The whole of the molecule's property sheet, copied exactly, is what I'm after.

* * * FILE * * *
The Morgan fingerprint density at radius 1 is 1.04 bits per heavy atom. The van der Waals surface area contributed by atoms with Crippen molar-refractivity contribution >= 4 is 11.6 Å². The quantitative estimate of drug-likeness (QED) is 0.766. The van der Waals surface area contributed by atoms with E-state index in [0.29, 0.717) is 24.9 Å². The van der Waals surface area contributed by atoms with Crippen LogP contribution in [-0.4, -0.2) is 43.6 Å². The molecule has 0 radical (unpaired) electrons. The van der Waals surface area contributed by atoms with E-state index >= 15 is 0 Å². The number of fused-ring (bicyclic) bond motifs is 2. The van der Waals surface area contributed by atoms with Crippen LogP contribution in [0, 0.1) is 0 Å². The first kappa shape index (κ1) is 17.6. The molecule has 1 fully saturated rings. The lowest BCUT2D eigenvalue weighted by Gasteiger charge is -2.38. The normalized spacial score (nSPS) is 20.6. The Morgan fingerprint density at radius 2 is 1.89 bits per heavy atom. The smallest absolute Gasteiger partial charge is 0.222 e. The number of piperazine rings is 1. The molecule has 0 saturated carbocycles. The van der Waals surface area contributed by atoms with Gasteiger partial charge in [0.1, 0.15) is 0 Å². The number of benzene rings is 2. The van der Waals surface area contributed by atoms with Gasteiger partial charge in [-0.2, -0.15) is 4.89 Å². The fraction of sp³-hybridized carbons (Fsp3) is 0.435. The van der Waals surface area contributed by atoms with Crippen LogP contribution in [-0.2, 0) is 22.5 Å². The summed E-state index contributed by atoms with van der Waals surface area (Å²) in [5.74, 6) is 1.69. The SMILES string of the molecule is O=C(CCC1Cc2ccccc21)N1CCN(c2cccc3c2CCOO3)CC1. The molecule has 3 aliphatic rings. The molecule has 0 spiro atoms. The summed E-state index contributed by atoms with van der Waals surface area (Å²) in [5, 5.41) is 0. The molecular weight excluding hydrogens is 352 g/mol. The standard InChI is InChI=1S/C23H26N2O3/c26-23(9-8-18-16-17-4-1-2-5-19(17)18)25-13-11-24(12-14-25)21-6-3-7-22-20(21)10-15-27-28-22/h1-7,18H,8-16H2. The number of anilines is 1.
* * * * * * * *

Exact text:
The Morgan fingerprint density at radius 1 is 1.04 bits per heavy atom. The van der Waals surface area contributed by atoms with Crippen molar-refractivity contribution >= 4 is 11.6 Å². The quantitative estimate of drug-likeness (QED) is 0.766. The van der Waals surface area contributed by atoms with E-state index in [0.29, 0.717) is 24.9 Å². The van der Waals surface area contributed by atoms with Crippen LogP contribution in [-0.4, -0.2) is 43.6 Å². The molecule has 0 radical (unpaired) electrons. The van der Waals surface area contributed by atoms with E-state index >= 15 is 0 Å². The number of fused-ring (bicyclic) bond motifs is 2. The van der Waals surface area contributed by atoms with Crippen LogP contribution in [0, 0.1) is 0 Å². The first kappa shape index (κ1) is 17.6. The molecule has 1 fully saturated rings. The lowest BCUT2D eigenvalue weighted by Gasteiger charge is -2.38. The normalized spacial score (nSPS) is 20.6. The Morgan fingerprint density at radius 2 is 1.89 bits per heavy atom. The smallest absolute Gasteiger partial charge is 0.222 e. The number of piperazine rings is 1. The molecule has 0 saturated carbocycles. The van der Waals surface area contributed by atoms with Gasteiger partial charge in [0.1, 0.15) is 0 Å². The number of benzene rings is 2. The van der Waals surface area contributed by atoms with Gasteiger partial charge in [-0.2, -0.15) is 4.89 Å². The fraction of sp³-hybridized carbons (Fsp3) is 0.435. The van der Waals surface area contributed by atoms with Crippen LogP contribution in [-0.2, 0) is 22.5 Å². The summed E-state index contributed by atoms with van der Waals surface area (Å²) in [5.74, 6) is 1.69. The SMILES string of the molecule is O=C(CCC1Cc2ccccc21)N1CCN(c2cccc3c2CCOO3)CC1. The molecule has 3 aliphatic rings. The molecule has 0 spiro atoms. The summed E-state index contributed by atoms with van der Waals surface area (Å²) in [5, 5.41) is 0. The molecular weight excluding hydrogens is 352 g/mol. The standard InChI is InChI=1S/C23H26N2O3/c26-23(9-8-18-16-17-4-1-2-5-19(17)18)25-13-11-24(12-14-25)21-6-3-7-22-20(21)10-15-27-28-22/h1-7,18H,8-16H2. The number of anilines is 1.